The Republicans in Congress have continued to chip away at the Affordable Care Act, making it harder for people to buy affordable health insurance coverage. At the same time, health care costs continue to rise, especially for prescription drugs. Republicans have done nothing to stem escalating pharmaceutical prices.

Education, Medicare, Medicaid, Social Security and Everything Else

With passage of the tax bill, Republicans have succeeded in starving the Federal government of the revenues needed to fund vital government services.

  • There has been no investment in infrastructure that could bring back good-paying jobs and make our economy more competitive.
  • Federal support for education has decreased, leaving states to struggle to finance K-12 public education, primarily through increased property taxes.
  • There have been no proposals to finance pre-K education that low and middle income families struggle to pay for so both parents can work.
  • Republicans seem to have no interest in helping to make college education more affordable.

There is continuing speculation that if Republicans retain control of Congress there will be efforts to privatize Medicare and Social Security, and turn Medicaid into a block grant program to states, which is likely to reduce Medicaid benefits.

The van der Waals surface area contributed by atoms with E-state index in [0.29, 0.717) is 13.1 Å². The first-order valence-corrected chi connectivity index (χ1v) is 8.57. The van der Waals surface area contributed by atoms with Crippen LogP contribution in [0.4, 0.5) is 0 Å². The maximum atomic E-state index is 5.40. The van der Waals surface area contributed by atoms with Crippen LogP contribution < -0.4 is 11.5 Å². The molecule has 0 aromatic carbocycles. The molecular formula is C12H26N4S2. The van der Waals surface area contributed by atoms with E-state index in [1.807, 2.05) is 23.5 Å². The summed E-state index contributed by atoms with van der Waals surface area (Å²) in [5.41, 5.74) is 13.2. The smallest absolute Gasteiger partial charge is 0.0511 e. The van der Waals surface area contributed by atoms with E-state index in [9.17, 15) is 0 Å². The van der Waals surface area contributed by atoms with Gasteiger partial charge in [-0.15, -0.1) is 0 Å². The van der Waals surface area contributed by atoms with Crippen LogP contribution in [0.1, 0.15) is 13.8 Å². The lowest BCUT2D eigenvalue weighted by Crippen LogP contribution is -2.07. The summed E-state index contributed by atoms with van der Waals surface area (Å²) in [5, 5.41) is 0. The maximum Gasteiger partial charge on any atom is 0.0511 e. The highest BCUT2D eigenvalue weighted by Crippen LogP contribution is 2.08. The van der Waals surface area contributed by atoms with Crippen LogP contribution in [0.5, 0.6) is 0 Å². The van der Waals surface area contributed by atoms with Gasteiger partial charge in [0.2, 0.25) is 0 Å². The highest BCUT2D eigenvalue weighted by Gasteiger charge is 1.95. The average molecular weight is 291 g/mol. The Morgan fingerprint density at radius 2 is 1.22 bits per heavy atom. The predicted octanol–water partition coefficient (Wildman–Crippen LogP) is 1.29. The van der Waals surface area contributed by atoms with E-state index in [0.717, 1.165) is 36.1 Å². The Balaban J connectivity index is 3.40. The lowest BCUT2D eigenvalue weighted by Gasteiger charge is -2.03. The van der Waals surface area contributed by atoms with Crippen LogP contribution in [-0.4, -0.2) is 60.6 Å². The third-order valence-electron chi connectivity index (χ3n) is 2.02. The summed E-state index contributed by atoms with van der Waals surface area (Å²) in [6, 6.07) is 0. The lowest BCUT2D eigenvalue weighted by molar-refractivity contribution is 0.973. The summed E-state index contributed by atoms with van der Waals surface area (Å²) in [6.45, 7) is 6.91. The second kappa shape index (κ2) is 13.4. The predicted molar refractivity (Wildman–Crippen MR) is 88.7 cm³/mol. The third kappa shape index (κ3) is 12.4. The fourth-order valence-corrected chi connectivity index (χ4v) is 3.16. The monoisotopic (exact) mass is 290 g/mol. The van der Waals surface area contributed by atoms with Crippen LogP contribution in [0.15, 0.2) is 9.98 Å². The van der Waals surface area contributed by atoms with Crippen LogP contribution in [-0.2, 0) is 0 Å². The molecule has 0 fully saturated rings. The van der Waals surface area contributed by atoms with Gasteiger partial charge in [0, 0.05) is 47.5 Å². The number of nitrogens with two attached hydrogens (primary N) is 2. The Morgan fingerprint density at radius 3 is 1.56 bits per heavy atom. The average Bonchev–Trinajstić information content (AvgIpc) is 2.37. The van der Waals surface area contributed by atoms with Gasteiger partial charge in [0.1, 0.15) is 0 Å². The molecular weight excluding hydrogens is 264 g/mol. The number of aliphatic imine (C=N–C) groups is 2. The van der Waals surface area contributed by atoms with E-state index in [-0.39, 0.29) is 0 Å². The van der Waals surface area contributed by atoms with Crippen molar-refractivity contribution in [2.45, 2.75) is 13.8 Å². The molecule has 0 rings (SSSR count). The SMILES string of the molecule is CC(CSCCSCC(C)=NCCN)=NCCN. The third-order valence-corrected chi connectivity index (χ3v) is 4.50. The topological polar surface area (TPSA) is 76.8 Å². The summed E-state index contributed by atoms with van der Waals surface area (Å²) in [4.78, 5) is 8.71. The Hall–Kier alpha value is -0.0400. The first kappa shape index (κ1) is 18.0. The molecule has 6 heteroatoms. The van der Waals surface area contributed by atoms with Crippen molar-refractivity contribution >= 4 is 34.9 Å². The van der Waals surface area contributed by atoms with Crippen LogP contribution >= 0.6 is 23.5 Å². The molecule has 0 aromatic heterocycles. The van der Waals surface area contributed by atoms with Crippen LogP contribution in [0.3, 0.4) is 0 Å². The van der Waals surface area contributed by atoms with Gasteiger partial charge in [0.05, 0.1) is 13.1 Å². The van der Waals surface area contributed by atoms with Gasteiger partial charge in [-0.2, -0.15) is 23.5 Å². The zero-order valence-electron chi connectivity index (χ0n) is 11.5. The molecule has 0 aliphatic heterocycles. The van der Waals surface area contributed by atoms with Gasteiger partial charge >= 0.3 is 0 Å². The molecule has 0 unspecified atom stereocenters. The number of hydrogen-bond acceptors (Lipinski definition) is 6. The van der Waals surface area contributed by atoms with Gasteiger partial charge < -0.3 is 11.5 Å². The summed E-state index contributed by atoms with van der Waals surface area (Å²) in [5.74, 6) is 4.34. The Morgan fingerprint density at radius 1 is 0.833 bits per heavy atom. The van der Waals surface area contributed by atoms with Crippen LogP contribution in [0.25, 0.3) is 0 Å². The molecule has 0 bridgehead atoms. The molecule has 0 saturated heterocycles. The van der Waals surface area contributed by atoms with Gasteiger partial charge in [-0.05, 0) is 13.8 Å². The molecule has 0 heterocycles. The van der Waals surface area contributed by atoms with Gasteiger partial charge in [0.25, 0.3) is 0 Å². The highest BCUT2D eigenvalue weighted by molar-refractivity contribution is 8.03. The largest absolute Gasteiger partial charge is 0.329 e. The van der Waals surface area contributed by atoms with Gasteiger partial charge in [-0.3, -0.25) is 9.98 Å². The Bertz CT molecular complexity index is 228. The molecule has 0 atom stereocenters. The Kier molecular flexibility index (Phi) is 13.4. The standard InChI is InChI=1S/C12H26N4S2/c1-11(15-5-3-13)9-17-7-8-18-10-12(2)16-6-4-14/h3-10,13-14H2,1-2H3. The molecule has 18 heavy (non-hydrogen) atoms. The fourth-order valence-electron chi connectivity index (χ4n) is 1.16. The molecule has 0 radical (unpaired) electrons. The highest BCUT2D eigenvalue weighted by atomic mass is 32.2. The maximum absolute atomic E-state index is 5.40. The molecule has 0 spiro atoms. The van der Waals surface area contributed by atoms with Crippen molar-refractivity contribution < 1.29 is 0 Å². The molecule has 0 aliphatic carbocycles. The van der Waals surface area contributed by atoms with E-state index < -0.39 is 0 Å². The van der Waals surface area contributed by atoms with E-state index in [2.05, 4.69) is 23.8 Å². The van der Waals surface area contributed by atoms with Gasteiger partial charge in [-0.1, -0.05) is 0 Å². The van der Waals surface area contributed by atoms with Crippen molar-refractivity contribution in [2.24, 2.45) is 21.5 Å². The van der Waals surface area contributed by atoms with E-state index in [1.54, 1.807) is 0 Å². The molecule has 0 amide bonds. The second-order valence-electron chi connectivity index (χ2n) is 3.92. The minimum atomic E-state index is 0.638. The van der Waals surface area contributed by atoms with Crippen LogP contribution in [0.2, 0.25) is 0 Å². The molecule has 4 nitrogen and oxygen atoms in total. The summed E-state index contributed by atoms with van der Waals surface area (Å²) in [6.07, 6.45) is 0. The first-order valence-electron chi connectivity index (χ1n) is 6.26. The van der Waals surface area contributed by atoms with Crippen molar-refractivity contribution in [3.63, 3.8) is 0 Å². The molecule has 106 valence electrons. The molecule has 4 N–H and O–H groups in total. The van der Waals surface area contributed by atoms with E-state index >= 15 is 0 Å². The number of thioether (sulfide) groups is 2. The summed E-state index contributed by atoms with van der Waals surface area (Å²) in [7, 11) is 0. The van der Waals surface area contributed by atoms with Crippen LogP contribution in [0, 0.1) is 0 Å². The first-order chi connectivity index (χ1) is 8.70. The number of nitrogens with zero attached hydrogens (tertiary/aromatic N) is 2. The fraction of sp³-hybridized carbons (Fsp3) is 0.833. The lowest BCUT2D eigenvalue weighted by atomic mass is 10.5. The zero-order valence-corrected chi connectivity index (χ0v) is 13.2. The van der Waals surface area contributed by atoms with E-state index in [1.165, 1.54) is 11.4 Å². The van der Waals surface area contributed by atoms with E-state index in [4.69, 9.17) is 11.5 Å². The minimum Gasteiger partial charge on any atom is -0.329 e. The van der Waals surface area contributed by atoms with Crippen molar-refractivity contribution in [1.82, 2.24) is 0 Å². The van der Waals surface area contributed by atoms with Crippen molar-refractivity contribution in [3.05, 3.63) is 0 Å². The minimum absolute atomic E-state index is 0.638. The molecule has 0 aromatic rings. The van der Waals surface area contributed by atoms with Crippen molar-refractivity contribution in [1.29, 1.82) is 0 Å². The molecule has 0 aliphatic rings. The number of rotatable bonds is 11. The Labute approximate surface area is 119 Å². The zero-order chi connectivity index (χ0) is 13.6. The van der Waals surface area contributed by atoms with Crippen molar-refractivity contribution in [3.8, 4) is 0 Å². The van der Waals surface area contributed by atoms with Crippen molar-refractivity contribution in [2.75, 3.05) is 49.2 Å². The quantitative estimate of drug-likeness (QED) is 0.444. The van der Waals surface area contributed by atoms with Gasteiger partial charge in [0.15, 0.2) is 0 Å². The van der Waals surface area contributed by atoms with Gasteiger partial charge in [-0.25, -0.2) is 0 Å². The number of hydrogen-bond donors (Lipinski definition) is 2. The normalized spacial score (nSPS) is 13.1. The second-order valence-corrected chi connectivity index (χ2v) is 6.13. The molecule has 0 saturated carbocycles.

Remember: Medicaid pays for the health care of people with disabilities and long-term residents of nursing homes, as well as the poor.

How Do We Measure the Health of the Economy?

Republicans continue to point to the low unemployment rate, the soaring stock market, and the growth in Gross Domestic Product (GDP) as indicators of the health of the US Economy.

  • The unemployment rate does not take into account the many people who have given up looking for work and it does not tell us what kinds of jobs are available with what wages or salaries.
  • The majority of Americans do not own stock. Increases in stock prices do not necessarily translate into corporate investments that produce good-paying jobs.
  • GDP does not measure how the wealth of our economy is distributed across income groups. A growing economy does not float all boats.
The Bottom Line

Despite seemingly positive indicators (unemployment rate, stock prices, and GDP), the net effect of Republican policies has been to expand the gap between the wealthy and the rest of us. Wage growth is slow. There is no support for a Federal minimum wage. And many workers lack the requisite skills to get good-paying jobs.

On the expense side of the family ledger, out-of-pocket payments for health care and education not only make it hard to balance a family budget, they make it increasingly impossible to save for retirement.

This situation can only be turned around if Democrats take control of Congress. That’s why the November election is one of the most important elections in our lives.